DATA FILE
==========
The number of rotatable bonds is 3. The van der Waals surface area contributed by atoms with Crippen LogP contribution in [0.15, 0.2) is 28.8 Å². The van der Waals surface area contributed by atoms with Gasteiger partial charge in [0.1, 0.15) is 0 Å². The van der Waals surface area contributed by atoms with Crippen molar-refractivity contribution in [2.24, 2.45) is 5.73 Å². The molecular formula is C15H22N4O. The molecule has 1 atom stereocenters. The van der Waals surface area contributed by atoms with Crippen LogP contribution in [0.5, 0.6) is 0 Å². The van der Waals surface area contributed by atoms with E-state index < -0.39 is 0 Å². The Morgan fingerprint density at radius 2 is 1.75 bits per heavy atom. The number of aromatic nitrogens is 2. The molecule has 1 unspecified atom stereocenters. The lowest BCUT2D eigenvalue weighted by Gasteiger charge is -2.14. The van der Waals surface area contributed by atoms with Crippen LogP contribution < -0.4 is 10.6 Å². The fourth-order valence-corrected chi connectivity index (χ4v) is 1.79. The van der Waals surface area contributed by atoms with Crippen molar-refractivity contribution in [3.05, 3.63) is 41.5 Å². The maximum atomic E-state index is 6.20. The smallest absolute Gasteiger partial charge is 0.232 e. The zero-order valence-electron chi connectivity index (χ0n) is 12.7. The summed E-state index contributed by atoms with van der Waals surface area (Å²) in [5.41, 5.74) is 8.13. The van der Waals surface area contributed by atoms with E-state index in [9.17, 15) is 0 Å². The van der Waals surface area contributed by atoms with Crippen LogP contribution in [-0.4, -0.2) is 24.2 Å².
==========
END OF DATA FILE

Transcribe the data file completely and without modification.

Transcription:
The number of rotatable bonds is 3. The van der Waals surface area contributed by atoms with Crippen LogP contribution in [0.15, 0.2) is 28.8 Å². The van der Waals surface area contributed by atoms with Gasteiger partial charge in [0.1, 0.15) is 0 Å². The van der Waals surface area contributed by atoms with Crippen molar-refractivity contribution in [2.24, 2.45) is 5.73 Å². The molecular formula is C15H22N4O. The molecule has 1 atom stereocenters. The van der Waals surface area contributed by atoms with Crippen LogP contribution in [0.5, 0.6) is 0 Å². The van der Waals surface area contributed by atoms with E-state index < -0.39 is 0 Å². The Morgan fingerprint density at radius 2 is 1.75 bits per heavy atom. The number of aromatic nitrogens is 2. The molecule has 1 unspecified atom stereocenters. The lowest BCUT2D eigenvalue weighted by Gasteiger charge is -2.14. The van der Waals surface area contributed by atoms with Crippen LogP contribution < -0.4 is 10.6 Å². The fourth-order valence-corrected chi connectivity index (χ4v) is 1.79. The van der Waals surface area contributed by atoms with Crippen molar-refractivity contribution in [3.05, 3.63) is 41.5 Å². The maximum atomic E-state index is 6.20. The smallest absolute Gasteiger partial charge is 0.232 e. The zero-order valence-electron chi connectivity index (χ0n) is 12.7. The summed E-state index contributed by atoms with van der Waals surface area (Å²) in [5.41, 5.74) is 8.13. The van der Waals surface area contributed by atoms with E-state index in [9.17, 15) is 0 Å². The van der Waals surface area contributed by atoms with Crippen LogP contribution in [-0.4, -0.2) is 24.2 Å².